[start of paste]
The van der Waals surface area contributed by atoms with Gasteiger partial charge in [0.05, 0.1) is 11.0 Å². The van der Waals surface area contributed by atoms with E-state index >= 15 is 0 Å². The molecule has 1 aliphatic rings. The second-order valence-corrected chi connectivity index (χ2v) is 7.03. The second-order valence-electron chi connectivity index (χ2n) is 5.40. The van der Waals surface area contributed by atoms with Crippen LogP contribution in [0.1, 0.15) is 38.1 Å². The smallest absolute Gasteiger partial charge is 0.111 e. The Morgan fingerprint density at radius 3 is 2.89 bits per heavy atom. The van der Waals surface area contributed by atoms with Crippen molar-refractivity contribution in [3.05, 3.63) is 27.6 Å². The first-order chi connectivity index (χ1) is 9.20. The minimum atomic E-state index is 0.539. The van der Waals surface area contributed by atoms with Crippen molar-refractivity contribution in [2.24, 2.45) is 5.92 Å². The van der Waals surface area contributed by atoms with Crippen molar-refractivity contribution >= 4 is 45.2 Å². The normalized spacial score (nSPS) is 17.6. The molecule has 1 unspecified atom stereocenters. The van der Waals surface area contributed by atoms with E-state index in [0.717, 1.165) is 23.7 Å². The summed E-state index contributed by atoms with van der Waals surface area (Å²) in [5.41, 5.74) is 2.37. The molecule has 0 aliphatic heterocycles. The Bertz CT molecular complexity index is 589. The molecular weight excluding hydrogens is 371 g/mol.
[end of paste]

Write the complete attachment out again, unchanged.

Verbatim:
The van der Waals surface area contributed by atoms with Gasteiger partial charge in [0.05, 0.1) is 11.0 Å². The van der Waals surface area contributed by atoms with E-state index >= 15 is 0 Å². The molecule has 1 aliphatic rings. The second-order valence-corrected chi connectivity index (χ2v) is 7.03. The second-order valence-electron chi connectivity index (χ2n) is 5.40. The van der Waals surface area contributed by atoms with Crippen LogP contribution in [0.1, 0.15) is 38.1 Å². The smallest absolute Gasteiger partial charge is 0.111 e. The Morgan fingerprint density at radius 3 is 2.89 bits per heavy atom. The van der Waals surface area contributed by atoms with Crippen molar-refractivity contribution in [3.05, 3.63) is 27.6 Å². The first-order chi connectivity index (χ1) is 9.20. The minimum atomic E-state index is 0.539. The van der Waals surface area contributed by atoms with Crippen molar-refractivity contribution in [2.24, 2.45) is 5.92 Å². The van der Waals surface area contributed by atoms with Crippen molar-refractivity contribution >= 4 is 45.2 Å². The normalized spacial score (nSPS) is 17.6. The molecule has 1 unspecified atom stereocenters. The van der Waals surface area contributed by atoms with E-state index in [0.717, 1.165) is 23.7 Å². The summed E-state index contributed by atoms with van der Waals surface area (Å²) in [5.41, 5.74) is 2.37. The molecule has 0 aliphatic heterocycles. The Bertz CT molecular complexity index is 589. The molecular weight excluding hydrogens is 371 g/mol.